- 8h bolivarian night bus 450k
- 40kgs of bolivarian mangoes 80k
- 1 iced bolivarian coconut 30k
- Bolivarian bananas, cheaper than bolivarian mangoes
- OK, I stop… Vegetarian meal 75k (only cash)
- 1 Pizza in fancy restaurant 600k
- 1 kg rice 450k
- 1kg arepas flour 400k
- 1 SIM card with call and internet for 1 month 90k
- 1 Stamp for international post 200B (not 200k, only cash) Of course post never arrived. I could write a chapter about my adventures in the post office, next time.
- Big apartment with 3 rooms $50 month (gringo price)
- 4 rolls of toilette paper 450k
- 50 post cards 2000 (only cash), so yes, 1 roll of toilette paper = 15oo post cards (approx) They are a bit rough, but do the job
- 1 wisdom tooth removal 3.5M
- For geeks, you can buy Venezuelan state made laptops that they give for free to students and come with Canima OS, the world famous Bolivarian linux distribution
10. Why so much queuing?
Long queues with people waiting inline for hours are as intrinsic to Venezuelan landscape as arepas, and they are not trying to buy the latest iPhone. There maybe several reasons: buying bus tickets, gasoline, public services related, girls that knew I was in town, or just system is down for whatever… But two are the 3 most common:
- Bank. It was only possible to withdraw 10K from an ATM per day. The bank system was collapsed and banking procedures gruelling.
- Shops, a truck with subsidized food arrives in the morning with whatever comes that day. Items are rationed, ie 1kg rice per head at 1k Bolivars.
- Colombian border, Venezuelans fleeing the country. There is a good amount smuggling going on at that border in both directions as well.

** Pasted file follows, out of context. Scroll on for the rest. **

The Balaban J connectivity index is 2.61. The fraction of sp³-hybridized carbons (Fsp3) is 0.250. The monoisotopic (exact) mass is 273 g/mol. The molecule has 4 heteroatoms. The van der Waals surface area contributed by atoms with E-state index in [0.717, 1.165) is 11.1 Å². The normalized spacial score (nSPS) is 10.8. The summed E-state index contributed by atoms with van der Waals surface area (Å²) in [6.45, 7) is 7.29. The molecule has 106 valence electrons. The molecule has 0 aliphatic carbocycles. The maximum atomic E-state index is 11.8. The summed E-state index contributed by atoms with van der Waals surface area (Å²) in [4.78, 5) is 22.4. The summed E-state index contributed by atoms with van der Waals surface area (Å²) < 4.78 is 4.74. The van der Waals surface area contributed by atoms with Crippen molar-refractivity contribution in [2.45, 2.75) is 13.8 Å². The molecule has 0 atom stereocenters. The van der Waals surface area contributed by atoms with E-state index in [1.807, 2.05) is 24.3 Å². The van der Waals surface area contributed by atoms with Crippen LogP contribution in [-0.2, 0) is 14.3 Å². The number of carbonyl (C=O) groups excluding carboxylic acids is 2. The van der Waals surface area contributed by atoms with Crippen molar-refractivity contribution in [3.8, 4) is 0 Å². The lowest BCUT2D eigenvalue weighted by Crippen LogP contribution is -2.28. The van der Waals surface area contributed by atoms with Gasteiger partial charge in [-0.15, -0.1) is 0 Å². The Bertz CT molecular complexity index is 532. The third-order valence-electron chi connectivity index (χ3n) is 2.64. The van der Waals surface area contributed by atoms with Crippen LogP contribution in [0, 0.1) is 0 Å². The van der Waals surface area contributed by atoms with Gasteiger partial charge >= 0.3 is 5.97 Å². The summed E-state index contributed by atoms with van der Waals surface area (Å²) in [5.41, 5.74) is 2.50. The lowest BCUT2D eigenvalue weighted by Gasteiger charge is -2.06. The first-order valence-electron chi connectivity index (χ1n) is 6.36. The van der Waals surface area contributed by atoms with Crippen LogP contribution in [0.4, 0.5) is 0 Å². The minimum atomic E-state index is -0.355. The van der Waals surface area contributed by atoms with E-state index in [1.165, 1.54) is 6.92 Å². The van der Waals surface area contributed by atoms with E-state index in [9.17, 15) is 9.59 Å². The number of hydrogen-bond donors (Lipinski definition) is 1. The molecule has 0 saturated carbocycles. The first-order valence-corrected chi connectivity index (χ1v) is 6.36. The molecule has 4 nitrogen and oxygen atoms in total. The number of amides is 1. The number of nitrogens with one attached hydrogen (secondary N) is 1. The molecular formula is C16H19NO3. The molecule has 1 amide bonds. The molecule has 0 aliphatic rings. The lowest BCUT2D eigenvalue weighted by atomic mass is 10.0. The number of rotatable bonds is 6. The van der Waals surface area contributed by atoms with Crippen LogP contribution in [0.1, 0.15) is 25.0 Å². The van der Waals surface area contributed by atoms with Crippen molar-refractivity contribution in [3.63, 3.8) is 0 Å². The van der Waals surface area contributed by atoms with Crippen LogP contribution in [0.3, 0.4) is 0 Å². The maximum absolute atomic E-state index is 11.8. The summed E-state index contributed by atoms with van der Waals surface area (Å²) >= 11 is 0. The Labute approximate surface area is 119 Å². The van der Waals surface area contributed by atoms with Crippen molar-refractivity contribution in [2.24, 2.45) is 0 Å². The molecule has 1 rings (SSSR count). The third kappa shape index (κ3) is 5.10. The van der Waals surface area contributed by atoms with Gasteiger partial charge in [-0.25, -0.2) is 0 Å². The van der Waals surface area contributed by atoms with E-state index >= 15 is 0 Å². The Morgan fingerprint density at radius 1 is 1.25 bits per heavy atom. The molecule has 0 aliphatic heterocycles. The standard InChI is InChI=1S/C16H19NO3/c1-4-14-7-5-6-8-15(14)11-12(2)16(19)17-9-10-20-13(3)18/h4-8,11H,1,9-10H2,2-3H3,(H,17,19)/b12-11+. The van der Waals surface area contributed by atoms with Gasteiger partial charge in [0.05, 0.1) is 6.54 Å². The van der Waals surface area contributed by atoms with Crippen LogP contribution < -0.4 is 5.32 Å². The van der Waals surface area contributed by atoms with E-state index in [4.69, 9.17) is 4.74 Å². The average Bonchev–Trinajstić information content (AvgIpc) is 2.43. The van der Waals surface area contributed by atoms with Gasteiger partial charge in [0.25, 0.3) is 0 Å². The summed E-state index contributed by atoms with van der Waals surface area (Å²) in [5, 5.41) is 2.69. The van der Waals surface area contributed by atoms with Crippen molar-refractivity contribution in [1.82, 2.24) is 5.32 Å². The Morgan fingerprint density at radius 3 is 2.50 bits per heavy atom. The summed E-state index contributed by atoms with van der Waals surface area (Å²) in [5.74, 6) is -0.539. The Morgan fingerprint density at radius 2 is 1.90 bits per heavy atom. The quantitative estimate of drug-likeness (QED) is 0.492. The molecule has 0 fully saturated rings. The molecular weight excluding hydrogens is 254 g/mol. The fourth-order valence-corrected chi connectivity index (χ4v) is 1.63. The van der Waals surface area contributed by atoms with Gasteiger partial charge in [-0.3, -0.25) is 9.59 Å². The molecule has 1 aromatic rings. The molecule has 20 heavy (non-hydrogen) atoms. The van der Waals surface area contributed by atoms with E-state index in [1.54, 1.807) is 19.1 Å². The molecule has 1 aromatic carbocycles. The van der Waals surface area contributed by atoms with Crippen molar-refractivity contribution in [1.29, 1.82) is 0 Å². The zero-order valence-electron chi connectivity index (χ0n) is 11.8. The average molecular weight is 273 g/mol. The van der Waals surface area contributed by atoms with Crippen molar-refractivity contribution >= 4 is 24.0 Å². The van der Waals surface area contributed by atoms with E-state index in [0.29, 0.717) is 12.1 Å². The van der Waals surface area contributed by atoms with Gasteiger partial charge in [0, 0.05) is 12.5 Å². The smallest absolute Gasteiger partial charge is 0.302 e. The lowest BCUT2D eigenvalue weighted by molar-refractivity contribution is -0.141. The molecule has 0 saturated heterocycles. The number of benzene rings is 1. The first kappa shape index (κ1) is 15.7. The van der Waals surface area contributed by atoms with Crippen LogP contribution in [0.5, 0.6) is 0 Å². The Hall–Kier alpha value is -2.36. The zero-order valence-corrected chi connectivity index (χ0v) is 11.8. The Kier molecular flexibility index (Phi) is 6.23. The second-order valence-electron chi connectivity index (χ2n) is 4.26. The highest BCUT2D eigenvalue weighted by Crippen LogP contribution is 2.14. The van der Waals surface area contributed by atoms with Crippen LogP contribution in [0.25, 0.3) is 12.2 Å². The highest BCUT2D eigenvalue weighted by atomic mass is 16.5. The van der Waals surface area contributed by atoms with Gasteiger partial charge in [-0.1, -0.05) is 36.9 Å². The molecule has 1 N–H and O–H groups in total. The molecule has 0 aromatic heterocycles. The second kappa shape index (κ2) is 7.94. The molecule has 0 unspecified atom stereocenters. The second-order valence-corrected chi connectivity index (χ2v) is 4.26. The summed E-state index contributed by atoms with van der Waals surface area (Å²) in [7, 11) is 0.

11. How are Venezuelans?
Super friendly, honest and usually well educated. They are good fun and very welcoming. Met some amazing people there. And they point at things with their lips! how awesome is that? You don’t have to raise your arm or move a finger.
12. How is it to travel in Venezuela
Things are changing from one day to another so it depends when you go. A few months after I left they cut 5 zeros to the currency, there was cash flowing again and prices were not that cheap for foreigners, a beer went up to almost $1. The government put in place some ideas to recover the economy, like a cryptocurrency called “Petro” or giving citizens gold mini-ingots to protect savings from inflation. Surprisingly they failed 🤷♂️.
One thing is for sure anytime you go and won’t change soon, the chaos. Buses break and don’t get fixed, power cuts, water cuts, internet cuts… and services not working are a constant and it doesn’t the situation will improve any time soon. Not as bad as the Western media depictions, but still quite.
Traveling in Venezuela is an experience totally different to anywhere else. It may feel like a black mirror dystopia. I am very happy I went, but was happy of leaving as well. It’s amazing to see how humans adapt to change and difficult environments. I am not Paulo Coelho, so I am not gonna give here a cheap philosophical speech. Just going to say, that I felt privileged to be able to go and leave when I pleased, unlike most Venezuelans that have to live with it.